Ella Fitzgerald, (1917 - 1996), a jazz great, was one of the first African American singers to appeal to both black and white audiences.
Poverty could not suppress the raw talent that was to lead to her eventual success.
She was born in Newport News, Virginia. Her family chose to make New York City their adopted home.
As a teenager in the 1930's, Fitzgerald began six decades of performance encompassing 250 recordings and 13 Grammy Awards.
She popularized the jazz style called scat singing. Her 1938 hit, "A-Tisket, A-Tasket," derived from nursery rhymes, became her trademark song.
She sang the songs of the best songwriters, and performed with most of the greats, including Louis Armstrong and Dizzy Gillespie. Diabetes eventually claimed her life at the age of 79.
On January 10, 2007, Ella Fitzgerald, became the 30th honoree in the popular Black History Heritage commemorative stamp series issued by the U.S. Postal Service.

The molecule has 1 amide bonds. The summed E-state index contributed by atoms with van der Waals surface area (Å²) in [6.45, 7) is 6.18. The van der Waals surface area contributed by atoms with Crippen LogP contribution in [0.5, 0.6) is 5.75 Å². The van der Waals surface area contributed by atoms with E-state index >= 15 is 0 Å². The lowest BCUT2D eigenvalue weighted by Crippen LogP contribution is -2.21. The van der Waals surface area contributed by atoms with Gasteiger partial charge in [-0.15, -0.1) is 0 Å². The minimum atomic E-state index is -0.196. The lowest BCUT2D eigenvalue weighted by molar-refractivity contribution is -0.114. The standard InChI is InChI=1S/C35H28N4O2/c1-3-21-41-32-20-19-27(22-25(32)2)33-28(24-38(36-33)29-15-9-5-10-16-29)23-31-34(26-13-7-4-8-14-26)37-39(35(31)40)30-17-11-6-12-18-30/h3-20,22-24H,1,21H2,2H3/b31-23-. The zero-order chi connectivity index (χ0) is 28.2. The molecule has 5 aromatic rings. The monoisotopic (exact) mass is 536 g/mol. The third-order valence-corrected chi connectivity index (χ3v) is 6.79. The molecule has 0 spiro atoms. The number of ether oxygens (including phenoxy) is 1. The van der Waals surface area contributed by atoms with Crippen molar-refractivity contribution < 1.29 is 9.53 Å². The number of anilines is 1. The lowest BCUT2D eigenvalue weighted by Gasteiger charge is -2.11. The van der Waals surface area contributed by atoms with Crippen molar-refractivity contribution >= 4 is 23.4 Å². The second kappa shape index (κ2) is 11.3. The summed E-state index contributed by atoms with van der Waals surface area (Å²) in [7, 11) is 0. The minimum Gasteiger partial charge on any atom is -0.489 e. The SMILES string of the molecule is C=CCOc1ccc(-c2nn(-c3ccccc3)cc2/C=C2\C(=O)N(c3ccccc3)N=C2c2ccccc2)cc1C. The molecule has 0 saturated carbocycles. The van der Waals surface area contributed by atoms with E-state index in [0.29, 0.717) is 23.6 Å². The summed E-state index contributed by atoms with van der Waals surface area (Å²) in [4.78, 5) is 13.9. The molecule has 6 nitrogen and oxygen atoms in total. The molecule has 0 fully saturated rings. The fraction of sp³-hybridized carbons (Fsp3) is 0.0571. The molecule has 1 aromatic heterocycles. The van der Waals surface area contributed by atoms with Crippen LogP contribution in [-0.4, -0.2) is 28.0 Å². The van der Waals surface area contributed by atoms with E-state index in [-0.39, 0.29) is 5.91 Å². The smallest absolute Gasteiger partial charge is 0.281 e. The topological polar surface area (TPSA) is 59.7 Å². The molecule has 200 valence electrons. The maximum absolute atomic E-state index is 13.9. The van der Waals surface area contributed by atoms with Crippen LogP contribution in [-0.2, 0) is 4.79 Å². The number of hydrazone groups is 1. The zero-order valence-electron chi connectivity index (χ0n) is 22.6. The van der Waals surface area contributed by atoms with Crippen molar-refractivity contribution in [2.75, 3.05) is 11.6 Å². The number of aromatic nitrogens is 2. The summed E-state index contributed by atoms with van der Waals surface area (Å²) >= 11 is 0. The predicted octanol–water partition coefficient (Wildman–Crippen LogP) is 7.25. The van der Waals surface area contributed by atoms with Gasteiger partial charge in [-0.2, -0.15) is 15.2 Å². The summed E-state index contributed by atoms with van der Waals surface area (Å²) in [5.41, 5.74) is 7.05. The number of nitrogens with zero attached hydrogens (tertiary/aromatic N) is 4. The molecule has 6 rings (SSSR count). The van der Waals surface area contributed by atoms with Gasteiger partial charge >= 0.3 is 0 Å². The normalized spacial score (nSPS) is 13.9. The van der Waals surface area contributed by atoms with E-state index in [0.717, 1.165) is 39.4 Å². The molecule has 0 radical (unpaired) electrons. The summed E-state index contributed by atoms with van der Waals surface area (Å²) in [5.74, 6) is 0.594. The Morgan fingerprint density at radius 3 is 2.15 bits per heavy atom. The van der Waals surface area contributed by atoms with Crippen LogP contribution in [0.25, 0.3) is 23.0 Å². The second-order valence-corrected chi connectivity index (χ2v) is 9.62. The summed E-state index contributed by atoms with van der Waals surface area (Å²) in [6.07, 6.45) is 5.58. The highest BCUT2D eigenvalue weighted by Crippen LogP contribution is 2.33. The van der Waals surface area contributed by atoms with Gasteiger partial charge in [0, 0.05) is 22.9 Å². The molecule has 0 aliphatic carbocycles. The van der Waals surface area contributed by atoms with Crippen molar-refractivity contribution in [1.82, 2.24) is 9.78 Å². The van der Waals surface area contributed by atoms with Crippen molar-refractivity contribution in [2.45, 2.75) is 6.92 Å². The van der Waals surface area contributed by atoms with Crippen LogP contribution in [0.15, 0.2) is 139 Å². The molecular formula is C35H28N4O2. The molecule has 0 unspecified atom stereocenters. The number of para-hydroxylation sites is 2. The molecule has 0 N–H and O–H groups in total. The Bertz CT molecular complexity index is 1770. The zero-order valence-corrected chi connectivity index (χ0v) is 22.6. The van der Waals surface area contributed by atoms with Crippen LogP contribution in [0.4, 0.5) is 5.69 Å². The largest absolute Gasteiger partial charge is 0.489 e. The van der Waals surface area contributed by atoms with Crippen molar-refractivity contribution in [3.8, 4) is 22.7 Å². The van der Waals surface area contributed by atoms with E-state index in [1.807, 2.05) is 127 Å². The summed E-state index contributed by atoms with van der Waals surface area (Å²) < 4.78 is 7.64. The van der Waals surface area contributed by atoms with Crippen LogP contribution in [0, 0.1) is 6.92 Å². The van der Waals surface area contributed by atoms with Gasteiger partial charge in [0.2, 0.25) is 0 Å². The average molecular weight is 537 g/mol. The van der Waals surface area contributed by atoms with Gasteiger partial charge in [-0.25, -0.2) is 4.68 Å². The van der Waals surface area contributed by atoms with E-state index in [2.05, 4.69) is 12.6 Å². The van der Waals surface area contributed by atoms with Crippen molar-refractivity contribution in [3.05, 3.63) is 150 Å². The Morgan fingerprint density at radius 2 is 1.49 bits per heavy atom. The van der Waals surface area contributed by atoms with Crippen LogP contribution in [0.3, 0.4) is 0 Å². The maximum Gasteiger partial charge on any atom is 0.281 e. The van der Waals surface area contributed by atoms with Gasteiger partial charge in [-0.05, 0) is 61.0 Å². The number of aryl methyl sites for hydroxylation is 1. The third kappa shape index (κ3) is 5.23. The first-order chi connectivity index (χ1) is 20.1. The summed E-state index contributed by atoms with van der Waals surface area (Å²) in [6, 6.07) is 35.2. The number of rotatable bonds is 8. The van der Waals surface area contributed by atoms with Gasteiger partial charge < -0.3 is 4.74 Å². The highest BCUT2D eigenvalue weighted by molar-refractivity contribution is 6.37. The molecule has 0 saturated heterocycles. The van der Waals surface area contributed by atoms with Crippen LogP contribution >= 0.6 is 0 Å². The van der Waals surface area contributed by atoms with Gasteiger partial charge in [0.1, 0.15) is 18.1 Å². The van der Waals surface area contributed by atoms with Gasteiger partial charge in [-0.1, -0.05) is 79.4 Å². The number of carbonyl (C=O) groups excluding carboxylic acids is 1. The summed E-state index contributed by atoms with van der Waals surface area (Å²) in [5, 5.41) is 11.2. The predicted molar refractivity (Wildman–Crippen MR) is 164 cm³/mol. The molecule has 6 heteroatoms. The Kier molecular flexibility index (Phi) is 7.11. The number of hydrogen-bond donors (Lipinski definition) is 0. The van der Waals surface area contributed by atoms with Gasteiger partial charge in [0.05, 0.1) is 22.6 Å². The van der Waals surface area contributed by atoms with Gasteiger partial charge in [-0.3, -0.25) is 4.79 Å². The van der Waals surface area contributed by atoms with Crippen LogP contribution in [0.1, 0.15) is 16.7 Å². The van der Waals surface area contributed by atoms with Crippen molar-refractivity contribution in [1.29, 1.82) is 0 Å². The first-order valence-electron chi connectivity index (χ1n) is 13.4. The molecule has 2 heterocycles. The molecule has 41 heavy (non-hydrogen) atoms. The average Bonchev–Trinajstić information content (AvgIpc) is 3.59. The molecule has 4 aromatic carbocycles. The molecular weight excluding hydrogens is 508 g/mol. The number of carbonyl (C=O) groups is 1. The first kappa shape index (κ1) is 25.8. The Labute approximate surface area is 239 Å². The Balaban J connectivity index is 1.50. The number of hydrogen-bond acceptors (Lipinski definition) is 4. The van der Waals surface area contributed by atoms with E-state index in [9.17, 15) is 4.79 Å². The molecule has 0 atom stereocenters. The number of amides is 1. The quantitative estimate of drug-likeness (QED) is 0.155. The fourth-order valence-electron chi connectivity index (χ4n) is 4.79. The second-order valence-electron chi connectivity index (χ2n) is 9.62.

The stamp image is a portrait based on a photograph taken around 1956. As you can see, this likeness captures the joy and excitement that Fitzgerald brought to music.
Fitzgerald won the National Medal of Arts, presented to her in 1987 by President Ronald Reagan. She was one of five artists awarded Kennedy Center Honors in 1979.
In 1989, the Society of Singers created an award for lifetime achievement, called it the "Ella," and made her its first recipient.
In 2005, Jazz at Lincoln Center inducted Fitzgerald into its Nesuhi Ertegun Jazz Hall of Fame.